After seeing the Heathers UK tour at the Welsh Millennium Centre on Tuesday, we sat down with Merryl Ansah who plays Heather Duke to talk about the show, why it’s so loved and so much more. How very!
An interview with Merryl Ansah
A.K.A Heather Duke
What makes this UK tour different from other UK productions of Heathers?
There have been a few changes made to the script, so that’s different. The choreography as well, that’s something I had to adjust to because I had the old one in my head. I was like this is slightly the same but a little bit tweaked. We’ve got some costume changes too. I think with each version of Heathers that we’ve had in the UK, there’s been something a little new and different than before. You’re not seeing exactly the same thing even though it’s the same production.
Heathers has a big cult following amongst young theatre fans. Did you feel pressure because of that?
The first time I did it I actually didn’t know too much about the show. So, I went into it completely blind and was taken aback by the fan frenzy behind it all which was really cool. I’m glad this time around I had a bit of a heads up! I didn’t feel as much pressure because I have done it before, and I knew the world they operated in. Weirdly I didn’t feel so much pressure, but it’s amazing that it does have this sort of cult feel because, as our director says, it’s for the fans. I definitely feel that when we’re performing it.
What do you think makes it so popular?
It deals with so many different themes which a lot of people can identify with. Firstly, it is a dark comedy and it deals with issues such as bullying, bulimia, and suicide. There are a lot of dark themes it deals with. I’m sure a lot of people have had a hard experience with them themselves or have known people who have been through those things, so I think it’s cool for them to watch it presented in a way where it’s dealt with, even though it’s a dark comedy, with care. The message at the end is one of love and acceptance and I think people come and watch it and seek refuge in it.
Did you find it difficult to get into character as a Heather?
Yes. Obviously, the headers of the mean girls of the school. They end up bullying everyone in some way, so that was quite hard. I mean, of course, I’m not a bully! It’s difficult to step into that. For example, I’m friends with the girl who plays Martha, having to bully her on stage is tough. We all know we’re friends offstage, so everything is fine at the end of the day.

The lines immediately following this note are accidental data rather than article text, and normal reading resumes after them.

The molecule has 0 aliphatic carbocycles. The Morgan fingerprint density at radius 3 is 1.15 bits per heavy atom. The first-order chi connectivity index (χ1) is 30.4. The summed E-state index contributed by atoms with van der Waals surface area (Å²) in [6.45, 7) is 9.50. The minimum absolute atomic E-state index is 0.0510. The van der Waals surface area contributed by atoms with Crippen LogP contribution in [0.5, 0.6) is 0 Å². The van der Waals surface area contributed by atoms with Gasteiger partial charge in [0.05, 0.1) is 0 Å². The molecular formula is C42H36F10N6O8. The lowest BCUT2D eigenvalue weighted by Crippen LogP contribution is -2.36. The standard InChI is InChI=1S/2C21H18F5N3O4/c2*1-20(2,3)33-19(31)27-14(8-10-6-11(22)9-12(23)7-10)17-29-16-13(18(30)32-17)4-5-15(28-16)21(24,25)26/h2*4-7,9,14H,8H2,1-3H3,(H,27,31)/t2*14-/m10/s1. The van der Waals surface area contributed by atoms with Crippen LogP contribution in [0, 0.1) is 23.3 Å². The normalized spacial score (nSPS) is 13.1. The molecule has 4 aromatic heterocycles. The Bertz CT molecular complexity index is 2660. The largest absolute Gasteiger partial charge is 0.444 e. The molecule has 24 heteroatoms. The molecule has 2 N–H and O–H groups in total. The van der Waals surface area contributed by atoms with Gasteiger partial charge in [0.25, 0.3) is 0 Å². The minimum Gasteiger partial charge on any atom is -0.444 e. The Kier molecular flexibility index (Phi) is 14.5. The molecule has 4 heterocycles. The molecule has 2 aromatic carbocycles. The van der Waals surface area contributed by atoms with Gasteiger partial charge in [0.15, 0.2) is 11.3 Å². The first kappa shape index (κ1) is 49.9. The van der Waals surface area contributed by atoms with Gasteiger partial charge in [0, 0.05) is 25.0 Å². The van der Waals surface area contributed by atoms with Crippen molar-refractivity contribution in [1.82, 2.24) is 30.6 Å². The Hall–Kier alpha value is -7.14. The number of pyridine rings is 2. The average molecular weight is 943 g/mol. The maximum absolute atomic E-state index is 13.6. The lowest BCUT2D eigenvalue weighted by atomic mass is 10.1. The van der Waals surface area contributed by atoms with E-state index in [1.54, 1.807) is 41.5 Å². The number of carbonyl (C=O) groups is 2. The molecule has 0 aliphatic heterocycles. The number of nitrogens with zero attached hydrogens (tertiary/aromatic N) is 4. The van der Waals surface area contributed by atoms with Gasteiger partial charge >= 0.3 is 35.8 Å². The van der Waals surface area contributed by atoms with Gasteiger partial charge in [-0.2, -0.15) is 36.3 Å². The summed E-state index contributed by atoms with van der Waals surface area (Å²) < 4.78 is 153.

If you could play any other role in the show, which would it be?
You know what? I’m going to say Kurt or Ram, just because I think they have the most fun.
Are there any moments in the show where you struggle to keep a straight face?
There are so many. I think Dead Gay Son actually. There are so many moments in that where we have to pause and freeze. There’s always something happening in the audience, like someone will do a really loud laugh and we all have to just be frozen which is hard!
Heather Duke gets to wear two iconic costumes. Who do you think has the best costumes in the cast?
I don’t know if it’s a cop-out to say me but yeah I do have two pretty good costumes.
You also worked on Disney’s The Lion King. Do you think there are any similarities between the two shows?
I guess at the end of the day they both talk about acceptance in some way. Simba goes to his whole finding himself situation when he’s with Timon and Pumba, he finds peace with all the stuff that’s happened, and he comes back to take the throne. Veronica sort of goes through the same thing but she goes to the dark side in the process, in the end, she gets back to being friends with Martha and finds her way.
Why should people go and see Heathers in the Welsh Millennium Centre?
It’s a feel-good musical. It’s got some great songs, songs that’ll be stuck in your head for weeks to come, and it’s funny! We all need something to laugh about after the past two years.
The Heathers UK tour will be at the Welsh Millennium Centre from the 30th of November to the 4th of December.